Amber hopes for a cure in her lifetime

Amber was 33 when she found out she had MS. Like many in our community, this came as a big shock.

She was nursing her second child at the time, nine-month-old Archer. She remembers waking up with a numb hand, thinking that she had just “slept funny”. But when the numbing effect started to creep to her foot and limbs, she knew something was wrong.

Amber saw her GP on Monday, a neurologist on Tuesday, and was diagnosed on Thursday.

“It was really quick for me. Between my first symptom and diagnosis was six days, start to finish. My first question was, am I going to see my kids grow up?”

Not knowing anything about MS was scary at first. Amber and husband Mark were quick to admit they hadn’t dealt with anything like this before. As high school sweethearts, their life together was picture perfect ˗ close families, great jobs, and loved members of a tight-knit community in Sydney’s south.  In the early days of her diagnosis, they both felt like fish out of water.

We didn’t know anything about MS, except that it was really bad. We went home and started Googling everything we could about it. And thankfully, there was lots of good information online and on the MS Research Australia website”

After finding out as much as they could, they started to feel more confident. They could see that treatments would help and that research breakthroughs were happening all the time.

Thankfully, after Amber started her first round of treatment some of her symptoms improved ˗ although there was a downside, the steroids meant she could no longer breastfeed.

“I couldn’t breastfeed for 12 hours at a time. Archer wouldn’t take a bottle so Mark would take him for long walks at night and I would hear him crying as they came up the driveway. It was a really difficult time, managing a nine-month-old, two-and-a-half-year-old, and my MS.”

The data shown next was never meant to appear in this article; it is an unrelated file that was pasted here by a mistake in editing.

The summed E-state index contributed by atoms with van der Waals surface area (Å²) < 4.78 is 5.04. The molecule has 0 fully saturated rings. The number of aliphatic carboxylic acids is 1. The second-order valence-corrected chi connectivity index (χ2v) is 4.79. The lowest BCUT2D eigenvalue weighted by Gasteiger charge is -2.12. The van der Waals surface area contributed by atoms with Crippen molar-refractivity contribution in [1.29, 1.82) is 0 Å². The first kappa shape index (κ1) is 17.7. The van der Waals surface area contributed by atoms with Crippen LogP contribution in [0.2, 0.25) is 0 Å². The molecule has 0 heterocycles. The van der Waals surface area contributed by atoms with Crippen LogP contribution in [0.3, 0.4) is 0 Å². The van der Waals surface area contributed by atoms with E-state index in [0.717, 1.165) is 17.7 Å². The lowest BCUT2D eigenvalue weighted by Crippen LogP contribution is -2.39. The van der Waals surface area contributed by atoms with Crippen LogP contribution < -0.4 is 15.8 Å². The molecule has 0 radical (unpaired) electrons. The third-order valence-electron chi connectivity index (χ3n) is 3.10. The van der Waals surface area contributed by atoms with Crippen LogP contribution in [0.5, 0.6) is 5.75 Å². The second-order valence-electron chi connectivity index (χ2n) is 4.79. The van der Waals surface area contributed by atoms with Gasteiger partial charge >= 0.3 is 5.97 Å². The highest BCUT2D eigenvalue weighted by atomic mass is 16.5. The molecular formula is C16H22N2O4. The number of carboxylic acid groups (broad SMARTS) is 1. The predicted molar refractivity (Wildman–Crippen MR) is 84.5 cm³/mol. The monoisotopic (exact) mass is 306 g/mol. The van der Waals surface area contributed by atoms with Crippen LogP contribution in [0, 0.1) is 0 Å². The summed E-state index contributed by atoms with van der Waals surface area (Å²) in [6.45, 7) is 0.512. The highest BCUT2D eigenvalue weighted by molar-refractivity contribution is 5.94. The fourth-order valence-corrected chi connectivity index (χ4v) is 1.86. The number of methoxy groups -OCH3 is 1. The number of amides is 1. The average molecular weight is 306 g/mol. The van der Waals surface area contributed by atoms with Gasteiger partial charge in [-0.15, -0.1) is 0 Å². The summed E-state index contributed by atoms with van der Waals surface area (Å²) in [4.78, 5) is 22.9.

Today, Amber says that MS affects her life in more “insidious ways” with her symptoms more frustrating than anything, especially the fatigue.

“Day-to-day, the fatigue is the probably biggest thing that can affect family life. I call my bad days ‘MS days’, where I can’t get through everything. And those days make me feel like a pretty bad mum.”

Feeling like a “bad mum” and “worrying about the future” is common for me, says Amber. And her fears are real, like not being well for her family. Despite this, Amber’s hopes are real as well – especially for a cure in her lifetime.  She knows that treatments and potential cures are progressing all the time, thanks to MS research.

“I’m really pinning my hopes on a cure. I don’t want my children to have to grow up dealing with a mum that has MS any more than I currently do. And I certainly do not want any of my children to grow up and develop MS either. If that means we need a cure, we need a cure.”

Amber and Mark are thankful every day to those who donate to MS research because it’s for people just like them. Donations in any amount provide a steady stream of funding for research to help us find cures and treatments that will change lives for MS families.

Amber and Mark’s journey has been hard, but they know also it’s made them stronger and there have been some wonderful times too since her diagnosis. In 2018, Amber and Mark welcomed a third child, Aden. Amber always wanted a big family so being able to have another baby was a dream come true!

You can give hope to people like Amber and Mark with a gift here. If you’d like to discuss how you could do more to support our research, please contact Janene Gontier on 1300 356 467 or at

Rohan Greenland The May 50K

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Amber hopes for a cure in her lifetime